Hadassah Medical Center acquires state-of-the-art tech to remove cataracts

Cataracts cause clouding of the eye lens, which leads to a reduction in visual acuity.

A cataract surgery being performed with new state-of-the-art equipment at Hadassah Medical Center in Ein Kerem (photo credit: Courtesy)
A cataract surgery being performed with new state-of-the-art equipment at Hadassah Medical Center in Ein Kerem
(photo credit: Courtesy)
In a first for Jerusalem, Hadassah University Medical Center in Ein Kerem has acquired advanced and innovative medical-tech instruments to perform state-of-the-art eye surgeries to remove cataracts.
On Wednesday, it announced that it had started operating the eye surgery devices designed to improve the quality of eye surgery for residents both in the country and in Jerusalem and its surroundings, in particular.
Speaking to The Jerusalem Post on Wednesday, Prof. Itay Chowers, the chairman of  Hadassah’s Ophthalmology Department, said that the hospital has established “a comprehensive state-of-the-art cataract service that includes: A Catalys laser system, which allows the performance of Femtosecond-Laser-Assisted-Cataract Surgery (FLACS), which the most advanced biometry equipment with a new dedicated unit to perform accurate measurements of the transplanted artificial lens, and the most advanced microscope, known as the OPMI Lumera 700, connected to the biometry unit.”
The new laser device enables accurate openings in various eye tissues with a laser beam.
The device also has a live photography system that monitors the structure of the eye using the most advanced technology during laser operation.
“This microscope facilitates precise implantation of intraocular lenses in general, and particularly for the correction of astigmatism,” Chowers explained.
Astigmatism is a common vision condition that causes blurred vision.
Chowers highlighted that “this comprehensive service (the laser, biometry service, and advanced microscope) allows us to treat any type of cataract, including the most complicated cases to achieve optimal results for the individual patient.”
He added that this is “the first such comprehensive service in Israel.”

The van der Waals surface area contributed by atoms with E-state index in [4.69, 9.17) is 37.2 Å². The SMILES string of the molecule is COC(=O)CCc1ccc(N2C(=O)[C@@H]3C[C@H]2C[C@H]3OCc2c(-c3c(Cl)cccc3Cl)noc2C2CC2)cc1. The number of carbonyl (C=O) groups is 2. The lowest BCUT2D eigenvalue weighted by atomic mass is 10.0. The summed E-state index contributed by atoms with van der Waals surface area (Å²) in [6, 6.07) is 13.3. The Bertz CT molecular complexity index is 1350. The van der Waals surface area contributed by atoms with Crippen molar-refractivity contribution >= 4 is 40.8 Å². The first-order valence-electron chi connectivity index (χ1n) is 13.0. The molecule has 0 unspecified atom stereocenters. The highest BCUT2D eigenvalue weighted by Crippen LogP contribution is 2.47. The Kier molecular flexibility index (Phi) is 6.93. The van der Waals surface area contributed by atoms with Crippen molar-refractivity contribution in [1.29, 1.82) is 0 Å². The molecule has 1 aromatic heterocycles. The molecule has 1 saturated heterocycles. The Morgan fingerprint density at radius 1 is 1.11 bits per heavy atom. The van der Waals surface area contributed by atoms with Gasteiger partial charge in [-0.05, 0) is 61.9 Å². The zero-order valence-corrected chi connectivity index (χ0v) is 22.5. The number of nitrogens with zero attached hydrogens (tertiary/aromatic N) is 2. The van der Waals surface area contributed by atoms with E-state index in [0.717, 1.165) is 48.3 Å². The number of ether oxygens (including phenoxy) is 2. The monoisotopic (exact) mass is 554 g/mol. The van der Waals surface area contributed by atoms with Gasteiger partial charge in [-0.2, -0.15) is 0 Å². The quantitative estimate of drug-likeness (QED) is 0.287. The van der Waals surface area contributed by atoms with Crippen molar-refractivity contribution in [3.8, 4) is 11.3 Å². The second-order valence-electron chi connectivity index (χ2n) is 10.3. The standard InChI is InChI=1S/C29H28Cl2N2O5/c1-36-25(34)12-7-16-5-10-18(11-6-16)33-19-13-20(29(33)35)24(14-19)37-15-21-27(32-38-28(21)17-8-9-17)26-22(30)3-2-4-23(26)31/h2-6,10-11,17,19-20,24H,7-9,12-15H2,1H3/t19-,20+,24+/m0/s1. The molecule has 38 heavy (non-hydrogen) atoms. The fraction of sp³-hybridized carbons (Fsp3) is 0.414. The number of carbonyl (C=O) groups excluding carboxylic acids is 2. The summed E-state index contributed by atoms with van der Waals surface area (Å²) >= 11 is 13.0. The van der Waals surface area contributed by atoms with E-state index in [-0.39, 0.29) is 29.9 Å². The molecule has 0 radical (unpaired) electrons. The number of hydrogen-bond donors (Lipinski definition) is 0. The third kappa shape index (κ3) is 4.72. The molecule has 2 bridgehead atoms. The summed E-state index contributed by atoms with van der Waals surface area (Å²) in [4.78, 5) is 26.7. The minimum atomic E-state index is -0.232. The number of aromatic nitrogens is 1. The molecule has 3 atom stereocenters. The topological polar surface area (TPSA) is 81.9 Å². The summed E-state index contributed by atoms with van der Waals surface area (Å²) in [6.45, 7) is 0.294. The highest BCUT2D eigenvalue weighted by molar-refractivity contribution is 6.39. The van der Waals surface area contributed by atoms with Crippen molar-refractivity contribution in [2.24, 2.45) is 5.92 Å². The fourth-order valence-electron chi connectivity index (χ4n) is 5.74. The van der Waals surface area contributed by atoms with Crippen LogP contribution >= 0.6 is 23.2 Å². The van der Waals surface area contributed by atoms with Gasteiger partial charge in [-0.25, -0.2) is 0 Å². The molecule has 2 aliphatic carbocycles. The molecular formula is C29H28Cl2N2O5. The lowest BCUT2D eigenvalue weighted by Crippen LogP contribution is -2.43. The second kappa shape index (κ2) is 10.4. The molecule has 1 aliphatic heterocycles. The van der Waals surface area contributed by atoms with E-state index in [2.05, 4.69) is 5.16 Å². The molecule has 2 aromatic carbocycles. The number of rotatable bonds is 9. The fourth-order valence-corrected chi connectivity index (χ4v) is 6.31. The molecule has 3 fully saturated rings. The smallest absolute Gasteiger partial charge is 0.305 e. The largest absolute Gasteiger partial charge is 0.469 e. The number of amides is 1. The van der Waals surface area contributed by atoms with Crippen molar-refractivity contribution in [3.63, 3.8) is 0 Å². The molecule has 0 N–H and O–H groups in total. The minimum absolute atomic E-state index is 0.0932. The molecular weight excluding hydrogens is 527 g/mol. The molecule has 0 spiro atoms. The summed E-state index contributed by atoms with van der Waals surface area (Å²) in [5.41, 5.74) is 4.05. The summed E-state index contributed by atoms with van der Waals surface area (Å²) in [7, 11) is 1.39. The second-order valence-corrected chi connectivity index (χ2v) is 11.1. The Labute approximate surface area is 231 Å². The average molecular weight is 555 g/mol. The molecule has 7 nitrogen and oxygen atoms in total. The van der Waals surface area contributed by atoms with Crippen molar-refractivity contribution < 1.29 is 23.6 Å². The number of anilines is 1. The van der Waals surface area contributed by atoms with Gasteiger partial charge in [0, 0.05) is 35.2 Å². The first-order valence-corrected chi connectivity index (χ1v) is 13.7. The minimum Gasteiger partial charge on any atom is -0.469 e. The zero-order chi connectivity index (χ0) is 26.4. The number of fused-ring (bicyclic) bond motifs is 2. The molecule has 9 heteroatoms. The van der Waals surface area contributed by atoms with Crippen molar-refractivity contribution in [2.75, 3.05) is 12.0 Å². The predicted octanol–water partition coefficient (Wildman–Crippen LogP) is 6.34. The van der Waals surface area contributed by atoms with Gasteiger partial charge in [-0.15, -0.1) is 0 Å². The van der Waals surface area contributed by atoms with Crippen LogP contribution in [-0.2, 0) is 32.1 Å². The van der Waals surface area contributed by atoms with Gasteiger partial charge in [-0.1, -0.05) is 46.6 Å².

According to Chowers, cataracts are the number one cause of significant vision impairment across the world.
“Cataracts cause a clouding of the eye lens, which leads to a reduction in visual acuity, and may even cause multiple vision, blinding and completely blurred vision,” he said, adding that cataract surgery is the most common surgery in the world.
The hospital pointed out in a statement that the most common cause of cataract development is old age. “However, there are conditions that can cause cataracts to appear in people of a younger age, such as: diabetes, high myopia,” which is an error in visual focusing, as well as “genetic causes, ocular trauma,” to name a few.
The cataract surgery is most often done under local anesthesia, and during the surgery the lens of a person’s eye is removed and, in most cases, replaced with an artificial lens, which is fitted precisely and specifically to the analyzed eye.
Chowers told the Post that having this cutting-edge system for cataract surgeries “allows us to obtain the most accurate and safe outcome for our patients.
“The laser is an important component in this system as it perform accurate cuttings and reduces the energy level the surgeon has to apply during the surgery itself to remove the cataract from the eye,” he continued. “Altogether, the new cataract service allows for optimal outcomes for our patients. 
He said they also performed the first surgery with their new medical-tech instruments in mid-November 2019 and the microscope was first used in August 2019.
"Hadassah's eye department handles the most complex patients referred by ophthalmologists in the community,” Chowers stressed. “The hospital has the tools and capabilities to deal with complicated cases with the most skilled staff and cutting-edge technologies.
“We are proud that Hadassah's eye system continues to grow and regenerate and bring the world's most advanced patient welfare technologies,” he concluded.